Tuesday, January 31

Safe Methodology

What is the SAFe (Scaled Agile Framework)?

The Scaled Agile Framework (SAFe) is a publicly accessible online knowledge source that enables the business to adopt lean-agile techniques. It offers a straightforward and lightweight environment for program development. It is a collection of organizational structures and workflow patterns designed to assist businesses in scaling lean and agile techniques. It is divided into three sections: team, program, and portfolio.

The SAFe framework enables teams to,

  • Lean-Agile software and system implementation at the corporate level
  • It is built on the concepts of Lean and Agile development.
  • It provides comprehensive advice for enterprise-wide work at the Portfolio, Value Stream, Program, and Team levels.
  • It is intended to accommodate the requirements of all stakeholders within an organization.

SAFe was first conceived in the field and expanded upon in Dean Leffingwell’s books and blog. Version 1.0 is the first official release, which occurred in 2011. The most recent release is 4.6, which was made available in October 2018. It offers advice on how to approach work at the enterprise Portfolio, Value Stream, Program, and Team levels.

Why Should You Use an Agile Framework?

It is a lightweight and simple framework that is capable of supporting huge value streams and sophisticated system development. You will gain from adopting the SAFe agile framework in the following ways:
Productivity improved by between 20% and 50%.

  • The standard of quality has risen by more than 50%.
  • Time to Market is reduced by 30% to 75%.
  • Employee involvement and work satisfaction increased.
SAFe Methodology Tutorial: What is Scaled Agile Framework

When Should a Scaled Agile Framework Be Used?

  • When a team want to consistently use an agile methodology across big, multi-team projects and portfolios.
  • When many teams adopt Agile in their own unique manner yet often encounter difficulties, delays, and failures.
  • When teams want autonomy.
  • When you wish to expand Agile throughout your company but are unsure of what new roles will be required or how current roles (for example, management) would need to adapt.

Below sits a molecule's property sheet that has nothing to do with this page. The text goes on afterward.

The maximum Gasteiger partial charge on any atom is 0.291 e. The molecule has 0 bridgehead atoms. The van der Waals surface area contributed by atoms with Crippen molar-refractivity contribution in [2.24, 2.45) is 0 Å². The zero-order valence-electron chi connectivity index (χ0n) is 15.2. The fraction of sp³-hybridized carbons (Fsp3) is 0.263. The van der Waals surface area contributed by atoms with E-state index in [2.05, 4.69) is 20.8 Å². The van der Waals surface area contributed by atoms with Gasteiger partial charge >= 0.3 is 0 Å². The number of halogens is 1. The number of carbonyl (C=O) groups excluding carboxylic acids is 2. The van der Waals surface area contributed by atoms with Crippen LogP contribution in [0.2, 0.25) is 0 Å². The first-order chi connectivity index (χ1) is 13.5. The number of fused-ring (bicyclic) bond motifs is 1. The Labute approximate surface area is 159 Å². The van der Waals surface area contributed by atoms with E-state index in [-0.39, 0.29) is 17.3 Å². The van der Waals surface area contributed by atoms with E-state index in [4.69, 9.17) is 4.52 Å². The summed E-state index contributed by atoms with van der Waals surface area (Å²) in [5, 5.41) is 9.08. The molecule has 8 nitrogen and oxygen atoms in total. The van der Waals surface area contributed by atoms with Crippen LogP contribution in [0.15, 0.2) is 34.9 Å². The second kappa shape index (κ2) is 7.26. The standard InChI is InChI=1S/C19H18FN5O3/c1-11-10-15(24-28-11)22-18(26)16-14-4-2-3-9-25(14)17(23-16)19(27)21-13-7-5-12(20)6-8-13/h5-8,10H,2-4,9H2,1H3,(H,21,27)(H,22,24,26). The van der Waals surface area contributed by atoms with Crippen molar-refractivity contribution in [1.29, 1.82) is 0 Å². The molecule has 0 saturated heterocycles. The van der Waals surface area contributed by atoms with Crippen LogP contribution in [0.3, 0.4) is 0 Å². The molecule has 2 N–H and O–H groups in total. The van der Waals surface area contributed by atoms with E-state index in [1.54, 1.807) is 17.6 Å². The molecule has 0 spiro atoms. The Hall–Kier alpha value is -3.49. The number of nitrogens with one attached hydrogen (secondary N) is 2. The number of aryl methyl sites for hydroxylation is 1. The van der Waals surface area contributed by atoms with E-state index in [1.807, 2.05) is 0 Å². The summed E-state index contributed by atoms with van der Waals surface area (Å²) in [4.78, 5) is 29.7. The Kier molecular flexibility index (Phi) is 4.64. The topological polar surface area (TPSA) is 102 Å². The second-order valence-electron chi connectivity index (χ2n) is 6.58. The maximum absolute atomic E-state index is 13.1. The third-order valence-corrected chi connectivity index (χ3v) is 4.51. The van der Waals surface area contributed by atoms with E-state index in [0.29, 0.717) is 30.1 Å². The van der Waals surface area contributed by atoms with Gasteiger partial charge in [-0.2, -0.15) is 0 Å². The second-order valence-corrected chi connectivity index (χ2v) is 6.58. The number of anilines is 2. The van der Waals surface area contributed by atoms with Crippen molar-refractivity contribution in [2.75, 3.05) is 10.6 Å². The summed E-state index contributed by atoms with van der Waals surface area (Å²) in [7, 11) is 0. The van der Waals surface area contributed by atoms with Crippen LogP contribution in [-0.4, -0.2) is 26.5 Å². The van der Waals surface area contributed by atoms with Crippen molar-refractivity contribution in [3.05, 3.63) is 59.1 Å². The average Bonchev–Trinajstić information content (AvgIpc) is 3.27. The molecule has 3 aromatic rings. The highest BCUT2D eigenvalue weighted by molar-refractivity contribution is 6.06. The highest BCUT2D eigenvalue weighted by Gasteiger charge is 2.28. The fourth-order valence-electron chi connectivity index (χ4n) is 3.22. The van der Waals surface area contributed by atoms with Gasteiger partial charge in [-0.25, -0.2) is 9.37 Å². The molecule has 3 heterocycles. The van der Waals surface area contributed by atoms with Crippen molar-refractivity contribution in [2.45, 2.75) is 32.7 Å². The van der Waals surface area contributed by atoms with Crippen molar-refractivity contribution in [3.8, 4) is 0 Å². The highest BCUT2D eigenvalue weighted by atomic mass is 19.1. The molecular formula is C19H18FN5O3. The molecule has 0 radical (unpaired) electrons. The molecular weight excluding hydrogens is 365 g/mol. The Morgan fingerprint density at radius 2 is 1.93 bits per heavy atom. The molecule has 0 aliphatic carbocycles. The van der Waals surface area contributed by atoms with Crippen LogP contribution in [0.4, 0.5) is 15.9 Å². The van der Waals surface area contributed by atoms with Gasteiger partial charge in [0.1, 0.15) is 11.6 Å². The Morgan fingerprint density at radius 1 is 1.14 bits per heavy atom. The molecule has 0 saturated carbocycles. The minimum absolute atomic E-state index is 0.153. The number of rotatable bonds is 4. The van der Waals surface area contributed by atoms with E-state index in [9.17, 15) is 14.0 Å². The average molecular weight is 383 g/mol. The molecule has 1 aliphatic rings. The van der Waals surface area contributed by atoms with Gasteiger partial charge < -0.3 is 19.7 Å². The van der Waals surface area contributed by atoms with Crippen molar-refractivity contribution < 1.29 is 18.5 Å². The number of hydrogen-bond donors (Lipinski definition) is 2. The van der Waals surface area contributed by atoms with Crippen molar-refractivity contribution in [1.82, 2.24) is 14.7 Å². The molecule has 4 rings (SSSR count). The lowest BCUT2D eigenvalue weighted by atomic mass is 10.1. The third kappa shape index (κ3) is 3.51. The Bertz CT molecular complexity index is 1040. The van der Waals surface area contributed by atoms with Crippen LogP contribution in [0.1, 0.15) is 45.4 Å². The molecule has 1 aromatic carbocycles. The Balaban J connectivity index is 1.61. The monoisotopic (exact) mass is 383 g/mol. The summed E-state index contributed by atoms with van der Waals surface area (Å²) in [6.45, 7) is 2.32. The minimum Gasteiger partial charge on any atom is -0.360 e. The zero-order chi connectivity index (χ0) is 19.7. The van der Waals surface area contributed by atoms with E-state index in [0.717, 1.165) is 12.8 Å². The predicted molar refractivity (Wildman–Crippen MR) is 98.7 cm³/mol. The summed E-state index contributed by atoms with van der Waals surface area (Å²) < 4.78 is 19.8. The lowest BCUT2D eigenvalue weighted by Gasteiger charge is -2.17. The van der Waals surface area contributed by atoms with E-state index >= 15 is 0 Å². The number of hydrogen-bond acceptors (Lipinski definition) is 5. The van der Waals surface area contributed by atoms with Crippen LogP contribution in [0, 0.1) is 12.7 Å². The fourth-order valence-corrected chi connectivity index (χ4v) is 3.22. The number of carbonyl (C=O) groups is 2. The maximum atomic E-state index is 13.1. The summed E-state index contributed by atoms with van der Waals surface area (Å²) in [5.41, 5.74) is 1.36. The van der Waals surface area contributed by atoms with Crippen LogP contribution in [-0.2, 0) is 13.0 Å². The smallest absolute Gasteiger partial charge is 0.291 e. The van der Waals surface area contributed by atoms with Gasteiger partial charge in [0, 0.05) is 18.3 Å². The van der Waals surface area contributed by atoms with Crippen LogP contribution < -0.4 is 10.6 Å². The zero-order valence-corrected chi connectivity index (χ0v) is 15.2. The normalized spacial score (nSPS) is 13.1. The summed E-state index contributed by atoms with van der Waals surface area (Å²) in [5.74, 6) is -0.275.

• When you’ve tried to expand Agile throughout your company but are having difficulty achieving uniform or consistent strategy across business units, from portfolio to program to team.
  • When a company wants to reduce the time required for product development and wishes to learn how other organizations have scaled Agile using SAFe.

How does this differ from other Agile practices?

Now, in this Scaled Agile Framework lesson, we’ll look into what differentiates Scaled Agile from other agile methods.

  • It is open to the public and is completely free to use.
  • Available in a very accessible and useful format.
  • It is compact, has been clinically shown to work, and is level-specific.
  • It is constantly/regularly adapting/maintaining the most prevalent agile techniques.
  • Provides beneficial additions to well-known agile techniques.
  • Establishes a foundation for agile techniques in a corporate setting.
  • Provides a comprehensive view of software development.
  • On all levels, visibility or transparency is preferred.

Lean-Agile SAFe Principles

To achieve the intended outcomes, these fundamental SAFe Agile concepts and values must be understood, shown, and sustained.

  • Consider the economic situation.
  • Utilize systemic thinking
  • Assume a degree of unpredictability; maintain options
  • Construct progressively via rapid, integrated learning cycles.
  • Establish milestones based on an impartial assessment of operational systems.
  • Visualize and control work-in-progress, batch sizes, and queue lengths
  • Maintain a cadence and maintain synchronization with cross-domain planning.
  • Unlock knowledge workers’ intrinsic motivation
  • Decisiveness should be decentralized

Agile SAFe Core Values

These four principles serve as the foundation for the SAFe Agile approach.

Alignment:

  • SAFe encourages alignment.